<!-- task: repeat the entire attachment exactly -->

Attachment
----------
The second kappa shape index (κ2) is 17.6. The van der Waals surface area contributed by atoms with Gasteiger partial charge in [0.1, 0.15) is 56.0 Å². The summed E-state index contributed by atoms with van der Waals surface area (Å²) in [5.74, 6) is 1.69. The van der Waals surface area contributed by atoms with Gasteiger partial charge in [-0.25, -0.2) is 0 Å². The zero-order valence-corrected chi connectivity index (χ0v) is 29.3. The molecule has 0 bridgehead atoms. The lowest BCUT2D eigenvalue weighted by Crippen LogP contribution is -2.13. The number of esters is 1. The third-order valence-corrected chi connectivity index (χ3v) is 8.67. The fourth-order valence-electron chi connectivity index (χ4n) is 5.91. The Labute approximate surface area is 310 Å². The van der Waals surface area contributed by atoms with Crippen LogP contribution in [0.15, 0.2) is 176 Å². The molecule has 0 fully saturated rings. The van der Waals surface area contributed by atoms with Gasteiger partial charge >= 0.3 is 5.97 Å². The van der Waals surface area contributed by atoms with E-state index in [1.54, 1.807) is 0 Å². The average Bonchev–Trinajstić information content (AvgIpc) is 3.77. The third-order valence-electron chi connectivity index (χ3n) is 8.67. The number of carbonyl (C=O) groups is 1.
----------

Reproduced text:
The second kappa shape index (κ2) is 17.6. The van der Waals surface area contributed by atoms with Gasteiger partial charge in [0.1, 0.15) is 56.0 Å². The summed E-state index contributed by atoms with van der Waals surface area (Å²) in [5.74, 6) is 1.69. The van der Waals surface area contributed by atoms with Gasteiger partial charge in [-0.25, -0.2) is 0 Å². The zero-order valence-corrected chi connectivity index (χ0v) is 29.3. The molecule has 0 bridgehead atoms. The lowest BCUT2D eigenvalue weighted by Crippen LogP contribution is -2.13. The number of esters is 1. The third-order valence-corrected chi connectivity index (χ3v) is 8.67. The fourth-order valence-electron chi connectivity index (χ4n) is 5.91. The Labute approximate surface area is 310 Å². The van der Waals surface area contributed by atoms with Crippen LogP contribution in [0.15, 0.2) is 176 Å². The molecule has 0 fully saturated rings. The van der Waals surface area contributed by atoms with Gasteiger partial charge >= 0.3 is 5.97 Å². The van der Waals surface area contributed by atoms with E-state index in [1.54, 1.807) is 0 Å². The average Bonchev–Trinajstić information content (AvgIpc) is 3.77. The third-order valence-electron chi connectivity index (χ3n) is 8.67. The number of carbonyl (C=O) groups is 1.